Near Lake Evoron in the Far East of Russia, an ancient camping site has been discovered which was the temporary home of hunters during the Ice Age for their hunting excursions.
The camp dates to approximately 13,000 BC, which is an incredible find – primarily because so little is known about the Ice Age which occurred in that time period. It is a point in history that is poorly studied, primarily because of how little archaeological evidence remains from that era.
The site was found in 2007 while researchers were on an archaeological expedition to Lake Evoron, and it is situated next to the Amur River. It appears to be the largest of four Stone Age sites from the area, and it was the discovery of several artifacts that pointed toward the site’s use as a mammoth hunting camp.
Several stone arrowheads, flint pikes, and a stone scraper were found here, and if the site is excavated, those few pieces could multiply into hundreds of stone tools, likely buried at a moderate depth below the surface.
The discovery of ancient sites in this area of Russia isn’t unusual – in 2006, an Iron Age burial mound was found with a piece of iron dagger, though it dated only to around 500 BC. This Paleolithic campsite is obviously much, much older, and may point toward a better understanding of this little-known time when the world was covered in ice.
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Whether you call her Pscipolnitsa, Poluudnica, Psezpolnica, Polednice, Polednica, Poludnitsa or – mercifully – Lady Midday, ancient Slavic mythology suggests that you really don’t want to meet this woman on a hot day. In fact, Lady Midday is a noon demon, which is just one more reason why staying indoors at the hottest part of the day is always a good idea…
According to Slavic mythology, Lady Midday (or Pscipolnitsa, ad infinitum…) had a tendency of appearing to people in the middle of hot, summer days, showing herself as either an old hag, a 12-year-old girl, or a stunningly beautiful young woman. The lady would stop people as they walked through the countryside’s fields or while they were working, and would ask them difficult questions or perhaps simply engage them in conversation… and as harmless as it sounds, she apparently had a bit of a temper. If a person failed to answer her question, or if they attempted to change the subject, well… Lady Midday would cut off their head, or alternately, strike them with madness.
Theoretically, workers could see Lady Midday as she approached, since she tended to take the form of a dust cloud before becoming corporeal – and she would often carry a scythe or a pair of large shears in her hands. According to mythology, she was also quite efficient at scaring away small children who might be up to trouble around valuable crops.
Slavic artists often pictured Lady Midday as a young woman dressed in white, roaming around the edges of crop fields – however, it is useful to keep in mind that she was only seen during the hottest part of the day… namely, she was a personification of sunstroke, and was a useful tool in teaching workers about the dangers of working through the noon heat. What better reason to take a lunch break?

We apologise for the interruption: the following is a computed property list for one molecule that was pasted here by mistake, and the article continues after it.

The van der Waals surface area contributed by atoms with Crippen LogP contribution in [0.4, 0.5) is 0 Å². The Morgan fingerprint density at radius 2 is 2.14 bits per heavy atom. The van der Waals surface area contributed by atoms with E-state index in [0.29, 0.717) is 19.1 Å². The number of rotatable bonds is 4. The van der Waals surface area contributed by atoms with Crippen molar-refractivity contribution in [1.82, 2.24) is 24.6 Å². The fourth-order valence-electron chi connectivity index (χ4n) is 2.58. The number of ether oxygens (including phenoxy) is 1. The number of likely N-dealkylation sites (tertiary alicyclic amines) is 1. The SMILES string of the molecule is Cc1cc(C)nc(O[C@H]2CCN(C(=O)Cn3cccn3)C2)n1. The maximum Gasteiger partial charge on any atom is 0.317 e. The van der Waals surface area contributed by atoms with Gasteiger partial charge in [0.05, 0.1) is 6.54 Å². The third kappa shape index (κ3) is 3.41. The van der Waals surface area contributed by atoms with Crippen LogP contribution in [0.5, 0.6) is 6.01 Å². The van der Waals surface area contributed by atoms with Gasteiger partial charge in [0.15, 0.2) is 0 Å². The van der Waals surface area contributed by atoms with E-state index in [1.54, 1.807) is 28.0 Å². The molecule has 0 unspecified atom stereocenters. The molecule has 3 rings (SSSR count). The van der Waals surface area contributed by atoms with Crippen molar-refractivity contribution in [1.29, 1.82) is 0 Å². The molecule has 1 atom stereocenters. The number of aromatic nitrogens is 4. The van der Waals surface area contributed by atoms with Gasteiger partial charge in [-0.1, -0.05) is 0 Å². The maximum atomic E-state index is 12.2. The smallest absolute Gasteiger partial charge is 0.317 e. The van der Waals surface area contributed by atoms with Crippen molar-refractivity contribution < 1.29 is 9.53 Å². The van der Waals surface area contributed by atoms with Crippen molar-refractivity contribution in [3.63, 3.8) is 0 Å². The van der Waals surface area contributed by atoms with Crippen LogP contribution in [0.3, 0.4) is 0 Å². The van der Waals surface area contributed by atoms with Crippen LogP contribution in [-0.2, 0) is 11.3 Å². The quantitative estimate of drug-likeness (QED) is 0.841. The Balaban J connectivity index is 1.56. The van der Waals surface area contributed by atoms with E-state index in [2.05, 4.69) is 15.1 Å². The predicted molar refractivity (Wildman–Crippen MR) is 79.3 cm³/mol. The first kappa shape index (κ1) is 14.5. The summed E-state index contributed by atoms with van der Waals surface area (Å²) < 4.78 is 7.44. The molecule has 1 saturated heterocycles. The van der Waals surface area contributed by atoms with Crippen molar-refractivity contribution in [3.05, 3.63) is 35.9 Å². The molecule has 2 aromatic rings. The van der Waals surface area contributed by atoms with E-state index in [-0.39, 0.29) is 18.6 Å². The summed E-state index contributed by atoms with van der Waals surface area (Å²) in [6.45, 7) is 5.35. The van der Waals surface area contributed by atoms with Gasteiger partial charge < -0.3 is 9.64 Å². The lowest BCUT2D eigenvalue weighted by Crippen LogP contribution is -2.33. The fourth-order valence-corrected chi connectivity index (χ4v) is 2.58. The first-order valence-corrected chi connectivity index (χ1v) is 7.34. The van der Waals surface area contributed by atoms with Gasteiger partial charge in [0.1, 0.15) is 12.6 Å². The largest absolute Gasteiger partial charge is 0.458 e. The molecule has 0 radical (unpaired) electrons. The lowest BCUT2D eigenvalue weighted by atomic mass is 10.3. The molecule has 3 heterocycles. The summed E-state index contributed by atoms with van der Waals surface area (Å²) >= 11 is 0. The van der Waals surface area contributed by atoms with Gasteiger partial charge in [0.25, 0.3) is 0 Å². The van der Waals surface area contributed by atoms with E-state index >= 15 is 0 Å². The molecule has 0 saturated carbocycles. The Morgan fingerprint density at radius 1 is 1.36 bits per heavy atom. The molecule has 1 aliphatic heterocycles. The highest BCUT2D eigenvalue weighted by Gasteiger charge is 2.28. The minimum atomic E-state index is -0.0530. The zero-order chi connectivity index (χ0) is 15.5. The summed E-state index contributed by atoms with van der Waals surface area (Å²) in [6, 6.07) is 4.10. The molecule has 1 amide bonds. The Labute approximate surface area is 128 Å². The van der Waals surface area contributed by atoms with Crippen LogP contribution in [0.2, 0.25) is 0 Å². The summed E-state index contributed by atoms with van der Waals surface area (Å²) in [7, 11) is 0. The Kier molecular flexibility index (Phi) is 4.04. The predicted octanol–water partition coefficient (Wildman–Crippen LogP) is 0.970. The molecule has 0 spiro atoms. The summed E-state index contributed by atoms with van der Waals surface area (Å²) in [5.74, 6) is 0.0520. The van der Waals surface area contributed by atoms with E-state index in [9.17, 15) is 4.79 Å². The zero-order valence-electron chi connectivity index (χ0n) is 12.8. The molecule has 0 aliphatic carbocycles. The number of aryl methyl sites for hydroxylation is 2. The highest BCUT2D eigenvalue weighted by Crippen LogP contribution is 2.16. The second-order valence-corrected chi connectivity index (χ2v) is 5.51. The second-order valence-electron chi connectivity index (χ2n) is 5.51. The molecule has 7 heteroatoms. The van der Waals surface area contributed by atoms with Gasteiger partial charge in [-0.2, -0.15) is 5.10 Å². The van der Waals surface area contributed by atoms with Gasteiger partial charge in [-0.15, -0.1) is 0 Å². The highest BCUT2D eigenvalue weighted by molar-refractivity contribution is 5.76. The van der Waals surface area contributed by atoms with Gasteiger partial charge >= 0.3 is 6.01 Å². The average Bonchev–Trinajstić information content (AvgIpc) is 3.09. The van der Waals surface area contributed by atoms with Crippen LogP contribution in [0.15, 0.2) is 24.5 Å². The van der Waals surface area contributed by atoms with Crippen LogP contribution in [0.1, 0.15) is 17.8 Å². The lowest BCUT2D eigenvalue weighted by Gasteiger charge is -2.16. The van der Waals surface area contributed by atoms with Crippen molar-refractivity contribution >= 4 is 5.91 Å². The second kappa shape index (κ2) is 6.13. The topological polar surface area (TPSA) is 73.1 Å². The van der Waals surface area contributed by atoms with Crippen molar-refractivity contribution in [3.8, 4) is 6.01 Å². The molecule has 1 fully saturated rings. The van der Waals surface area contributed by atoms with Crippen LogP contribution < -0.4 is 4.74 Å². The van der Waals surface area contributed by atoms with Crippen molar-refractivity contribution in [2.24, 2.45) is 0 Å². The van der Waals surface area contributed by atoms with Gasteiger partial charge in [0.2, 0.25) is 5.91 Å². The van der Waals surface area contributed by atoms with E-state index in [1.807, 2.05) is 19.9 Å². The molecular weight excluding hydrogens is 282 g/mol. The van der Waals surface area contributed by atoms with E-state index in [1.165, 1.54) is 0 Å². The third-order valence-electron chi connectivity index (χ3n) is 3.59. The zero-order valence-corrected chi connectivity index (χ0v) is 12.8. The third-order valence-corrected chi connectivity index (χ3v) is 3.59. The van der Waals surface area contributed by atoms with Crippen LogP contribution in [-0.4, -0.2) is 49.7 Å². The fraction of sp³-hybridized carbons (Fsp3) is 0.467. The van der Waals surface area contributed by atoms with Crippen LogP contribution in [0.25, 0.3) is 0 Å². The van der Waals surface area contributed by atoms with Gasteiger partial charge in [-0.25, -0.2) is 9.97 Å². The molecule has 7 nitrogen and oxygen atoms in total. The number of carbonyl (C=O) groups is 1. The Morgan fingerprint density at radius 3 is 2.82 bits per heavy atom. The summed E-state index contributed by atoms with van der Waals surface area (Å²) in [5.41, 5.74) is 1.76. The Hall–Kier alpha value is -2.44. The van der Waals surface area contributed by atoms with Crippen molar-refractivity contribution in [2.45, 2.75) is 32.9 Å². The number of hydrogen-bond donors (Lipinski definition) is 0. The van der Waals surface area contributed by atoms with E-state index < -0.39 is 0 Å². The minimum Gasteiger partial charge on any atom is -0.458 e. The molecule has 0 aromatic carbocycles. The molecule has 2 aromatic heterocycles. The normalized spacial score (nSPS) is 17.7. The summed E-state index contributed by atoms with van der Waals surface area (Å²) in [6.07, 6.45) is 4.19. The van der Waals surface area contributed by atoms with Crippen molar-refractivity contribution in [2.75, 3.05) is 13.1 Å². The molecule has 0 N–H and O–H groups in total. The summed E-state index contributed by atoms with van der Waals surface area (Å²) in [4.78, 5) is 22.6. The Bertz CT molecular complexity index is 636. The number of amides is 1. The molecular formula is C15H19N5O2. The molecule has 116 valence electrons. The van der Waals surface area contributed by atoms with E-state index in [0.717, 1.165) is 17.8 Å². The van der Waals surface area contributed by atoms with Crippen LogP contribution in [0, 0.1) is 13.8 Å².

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In 1584, at the age of 27, Feodor I was crowned Tsar of Russia. Son of Ivan IV “the Terrible”, Feodor looked nothing like his physically imposing father – in fact, he was small, with short arms and a squat neck. Quiet and passive, Feodor was believed to have been mentally retarded at birth, with little intelligence and a dispassion for ruling the country.
His vapid eyes and naïve gaze certainly contributed to this perception, and even his own father did not believe his son capable of ruling. Instead, he organized a small advisory council to assist Feodor I, which included his wife and brother-in law. By the end of the year 1587, his brother-in-law Boris Godunov was the only member of the council that remained due to internal struggles for power; because of this, he took over the position of acting Tsar in place of the disinterested Feodor.
Many Russians believed that “feeble-mindedness” was indicative of religious wisdom, and ascribed Feodor’s mental incapacitation to spiritual superiority. Oddly enough, because of this, the people he refused to rule still loved and respected him greatly.
Feodor spent much of his time in solitary prayer, though he took special interest in traveling across the country to visit churches and ring their bells. This resulted in the nickname “Bellringer”, and was originally intended to be a term of endearment.
The only child of Feodor and his wife died in infancy, and it was this failure to procreate that would bring an end to his family’s dynasty. Feodor did have a half-brother named Dmitri, however this child was considered illegitimate and therefore unfit to rule – the Russian Orthodox Church recognized only a man’s first three marriages, and Dmitri had been the offspring of Ivan IV the Terrible’s eighth wife. Feodor genuinely cared for his half-brother, however he did not make any attempt to change the established laws of the church.
In 1591, Dmitri was found dead at the age of ten. The official verdict was that the child had cut his own throat while having an epileptic seizure, and no one questioned the remarkable nature of such an accusation – except for the child’s mother, who claimed her son was murdered by members of Godunov’s court as an insurance policy against any possible competitors for the throne, even though illegitimate children had no real claim to it. Evidently, Feodor never questioned whether his brother-in-law had any involvement with Dmitri’s death… and in 1598, after a bout of illness, he passed away in his bed.
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